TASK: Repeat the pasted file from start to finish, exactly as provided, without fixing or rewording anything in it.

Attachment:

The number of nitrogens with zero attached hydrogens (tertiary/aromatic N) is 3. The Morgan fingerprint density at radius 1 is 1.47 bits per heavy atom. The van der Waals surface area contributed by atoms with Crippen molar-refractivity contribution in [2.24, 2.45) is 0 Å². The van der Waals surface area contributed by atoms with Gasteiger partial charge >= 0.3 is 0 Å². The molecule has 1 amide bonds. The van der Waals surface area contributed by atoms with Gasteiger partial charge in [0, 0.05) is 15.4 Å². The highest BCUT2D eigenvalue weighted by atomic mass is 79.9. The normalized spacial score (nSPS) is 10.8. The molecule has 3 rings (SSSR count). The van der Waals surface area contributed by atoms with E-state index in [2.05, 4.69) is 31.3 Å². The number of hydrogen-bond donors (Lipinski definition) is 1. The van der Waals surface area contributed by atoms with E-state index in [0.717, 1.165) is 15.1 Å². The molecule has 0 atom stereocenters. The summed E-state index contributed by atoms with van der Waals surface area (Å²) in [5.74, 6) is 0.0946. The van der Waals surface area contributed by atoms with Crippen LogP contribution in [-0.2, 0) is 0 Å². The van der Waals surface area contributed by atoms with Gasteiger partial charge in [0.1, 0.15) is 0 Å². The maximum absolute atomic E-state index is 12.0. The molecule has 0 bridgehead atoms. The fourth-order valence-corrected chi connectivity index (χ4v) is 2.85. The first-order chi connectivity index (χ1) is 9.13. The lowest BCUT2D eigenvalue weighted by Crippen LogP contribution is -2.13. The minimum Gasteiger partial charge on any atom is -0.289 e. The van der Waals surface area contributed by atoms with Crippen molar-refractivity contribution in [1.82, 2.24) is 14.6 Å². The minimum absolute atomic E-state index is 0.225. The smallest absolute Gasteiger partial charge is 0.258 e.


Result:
The number of nitrogens with zero attached hydrogens (tertiary/aromatic N) is 3. The Morgan fingerprint density at radius 1 is 1.47 bits per heavy atom. The van der Waals surface area contributed by atoms with Crippen molar-refractivity contribution in [2.24, 2.45) is 0 Å². The van der Waals surface area contributed by atoms with Gasteiger partial charge >= 0.3 is 0 Å². The molecule has 1 amide bonds. The van der Waals surface area contributed by atoms with Gasteiger partial charge in [0, 0.05) is 15.4 Å². The highest BCUT2D eigenvalue weighted by atomic mass is 79.9. The normalized spacial score (nSPS) is 10.8. The molecule has 3 rings (SSSR count). The van der Waals surface area contributed by atoms with E-state index in [2.05, 4.69) is 31.3 Å². The number of hydrogen-bond donors (Lipinski definition) is 1. The van der Waals surface area contributed by atoms with E-state index in [0.717, 1.165) is 15.1 Å². The molecule has 0 atom stereocenters. The summed E-state index contributed by atoms with van der Waals surface area (Å²) in [5.74, 6) is 0.0946. The van der Waals surface area contributed by atoms with Crippen LogP contribution in [-0.2, 0) is 0 Å². The van der Waals surface area contributed by atoms with Gasteiger partial charge in [0.1, 0.15) is 0 Å². The maximum absolute atomic E-state index is 12.0. The molecule has 0 bridgehead atoms. The fourth-order valence-corrected chi connectivity index (χ4v) is 2.85. The first-order chi connectivity index (χ1) is 9.13. The lowest BCUT2D eigenvalue weighted by Crippen LogP contribution is -2.13. The minimum Gasteiger partial charge on any atom is -0.289 e. The van der Waals surface area contributed by atoms with Crippen molar-refractivity contribution in [1.82, 2.24) is 14.6 Å². The minimum absolute atomic E-state index is 0.225. The smallest absolute Gasteiger partial charge is 0.258 e.